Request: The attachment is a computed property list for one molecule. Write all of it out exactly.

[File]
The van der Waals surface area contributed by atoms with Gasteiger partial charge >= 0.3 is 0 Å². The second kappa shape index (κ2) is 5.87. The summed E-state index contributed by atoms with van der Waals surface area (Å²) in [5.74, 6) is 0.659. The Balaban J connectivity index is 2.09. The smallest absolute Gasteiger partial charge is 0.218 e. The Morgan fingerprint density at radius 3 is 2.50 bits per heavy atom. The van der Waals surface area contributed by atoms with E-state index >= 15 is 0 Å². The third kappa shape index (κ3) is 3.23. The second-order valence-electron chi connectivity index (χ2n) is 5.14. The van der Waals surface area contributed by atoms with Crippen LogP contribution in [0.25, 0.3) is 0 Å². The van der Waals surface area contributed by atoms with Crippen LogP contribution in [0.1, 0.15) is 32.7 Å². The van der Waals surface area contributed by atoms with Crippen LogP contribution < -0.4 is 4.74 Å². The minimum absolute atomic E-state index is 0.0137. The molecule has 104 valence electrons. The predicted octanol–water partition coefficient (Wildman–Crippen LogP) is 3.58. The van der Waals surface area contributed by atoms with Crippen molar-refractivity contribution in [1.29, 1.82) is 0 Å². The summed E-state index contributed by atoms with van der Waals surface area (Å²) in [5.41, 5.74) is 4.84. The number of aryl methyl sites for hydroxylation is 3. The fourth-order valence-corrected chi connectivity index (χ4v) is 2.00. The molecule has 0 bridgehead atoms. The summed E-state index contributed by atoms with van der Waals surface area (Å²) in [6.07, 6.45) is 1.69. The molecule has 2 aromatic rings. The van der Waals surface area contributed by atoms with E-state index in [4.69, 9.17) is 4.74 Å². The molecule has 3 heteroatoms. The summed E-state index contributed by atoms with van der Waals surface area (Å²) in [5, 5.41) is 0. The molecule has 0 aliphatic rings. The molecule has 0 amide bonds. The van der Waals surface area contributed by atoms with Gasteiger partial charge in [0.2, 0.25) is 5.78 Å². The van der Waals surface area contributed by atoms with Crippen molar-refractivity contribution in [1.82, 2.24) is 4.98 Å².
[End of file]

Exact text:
The van der Waals surface area contributed by atoms with Gasteiger partial charge >= 0.3 is 0 Å². The second kappa shape index (κ2) is 5.87. The summed E-state index contributed by atoms with van der Waals surface area (Å²) in [5.74, 6) is 0.659. The Balaban J connectivity index is 2.09. The smallest absolute Gasteiger partial charge is 0.218 e. The Morgan fingerprint density at radius 3 is 2.50 bits per heavy atom. The van der Waals surface area contributed by atoms with E-state index >= 15 is 0 Å². The third kappa shape index (κ3) is 3.23. The second-order valence-electron chi connectivity index (χ2n) is 5.14. The van der Waals surface area contributed by atoms with Crippen LogP contribution in [0.25, 0.3) is 0 Å². The van der Waals surface area contributed by atoms with Crippen LogP contribution in [0.1, 0.15) is 32.7 Å². The van der Waals surface area contributed by atoms with Crippen LogP contribution < -0.4 is 4.74 Å². The minimum absolute atomic E-state index is 0.0137. The molecule has 104 valence electrons. The predicted octanol–water partition coefficient (Wildman–Crippen LogP) is 3.58. The van der Waals surface area contributed by atoms with Crippen molar-refractivity contribution in [1.29, 1.82) is 0 Å². The summed E-state index contributed by atoms with van der Waals surface area (Å²) in [5.41, 5.74) is 4.84. The number of aryl methyl sites for hydroxylation is 3. The fourth-order valence-corrected chi connectivity index (χ4v) is 2.00. The molecule has 0 bridgehead atoms. The summed E-state index contributed by atoms with van der Waals surface area (Å²) in [6.07, 6.45) is 1.69. The molecule has 2 aromatic rings. The van der Waals surface area contributed by atoms with E-state index in [4.69, 9.17) is 4.74 Å². The molecule has 3 heteroatoms. The summed E-state index contributed by atoms with van der Waals surface area (Å²) in [5, 5.41) is 0. The molecule has 0 aliphatic rings. The molecule has 0 amide bonds. The van der Waals surface area contributed by atoms with Gasteiger partial charge in [0.2, 0.25) is 5.78 Å². The van der Waals surface area contributed by atoms with Crippen molar-refractivity contribution in [1.82, 2.24) is 4.98 Å².